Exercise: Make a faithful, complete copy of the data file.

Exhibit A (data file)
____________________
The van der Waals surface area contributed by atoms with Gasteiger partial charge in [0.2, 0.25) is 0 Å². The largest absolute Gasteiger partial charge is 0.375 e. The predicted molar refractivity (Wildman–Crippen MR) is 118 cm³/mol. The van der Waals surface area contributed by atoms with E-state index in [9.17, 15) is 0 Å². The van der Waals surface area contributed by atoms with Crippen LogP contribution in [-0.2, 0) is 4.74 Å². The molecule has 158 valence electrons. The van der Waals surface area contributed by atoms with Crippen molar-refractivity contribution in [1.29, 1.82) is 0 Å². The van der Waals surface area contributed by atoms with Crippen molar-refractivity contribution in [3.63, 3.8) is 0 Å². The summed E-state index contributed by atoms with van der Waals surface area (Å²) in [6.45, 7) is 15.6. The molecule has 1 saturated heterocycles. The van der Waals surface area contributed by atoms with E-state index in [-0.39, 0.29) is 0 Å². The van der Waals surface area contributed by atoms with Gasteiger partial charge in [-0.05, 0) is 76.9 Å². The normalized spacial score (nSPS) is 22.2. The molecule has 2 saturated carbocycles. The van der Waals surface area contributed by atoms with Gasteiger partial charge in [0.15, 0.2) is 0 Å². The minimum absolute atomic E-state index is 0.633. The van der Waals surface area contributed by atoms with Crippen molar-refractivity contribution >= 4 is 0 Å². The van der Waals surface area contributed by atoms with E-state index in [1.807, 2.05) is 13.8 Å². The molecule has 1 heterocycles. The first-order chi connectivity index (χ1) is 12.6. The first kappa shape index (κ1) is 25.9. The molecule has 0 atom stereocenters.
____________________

The van der Waals surface area contributed by atoms with Gasteiger partial charge in [0.2, 0.25) is 0 Å². The largest absolute Gasteiger partial charge is 0.375 e. The predicted molar refractivity (Wildman–Crippen MR) is 118 cm³/mol. The van der Waals surface area contributed by atoms with E-state index in [9.17, 15) is 0 Å². The van der Waals surface area contributed by atoms with Crippen LogP contribution in [-0.2, 0) is 4.74 Å². The molecule has 158 valence electrons. The van der Waals surface area contributed by atoms with Crippen molar-refractivity contribution in [1.29, 1.82) is 0 Å². The van der Waals surface area contributed by atoms with Crippen molar-refractivity contribution in [3.63, 3.8) is 0 Å². The summed E-state index contributed by atoms with van der Waals surface area (Å²) in [6.45, 7) is 15.6. The molecule has 1 saturated heterocycles. The van der Waals surface area contributed by atoms with E-state index in [-0.39, 0.29) is 0 Å². The van der Waals surface area contributed by atoms with Gasteiger partial charge in [-0.05, 0) is 76.9 Å². The normalized spacial score (nSPS) is 22.2. The molecule has 2 saturated carbocycles. The van der Waals surface area contributed by atoms with Gasteiger partial charge in [0.15, 0.2) is 0 Å². The minimum absolute atomic E-state index is 0.633. The van der Waals surface area contributed by atoms with Crippen molar-refractivity contribution >= 4 is 0 Å². The van der Waals surface area contributed by atoms with E-state index in [1.807, 2.05) is 13.8 Å². The molecule has 1 heterocycles. The first-order chi connectivity index (χ1) is 12.6. The first kappa shape index (κ1) is 25.9. The molecule has 0 atom stereocenters.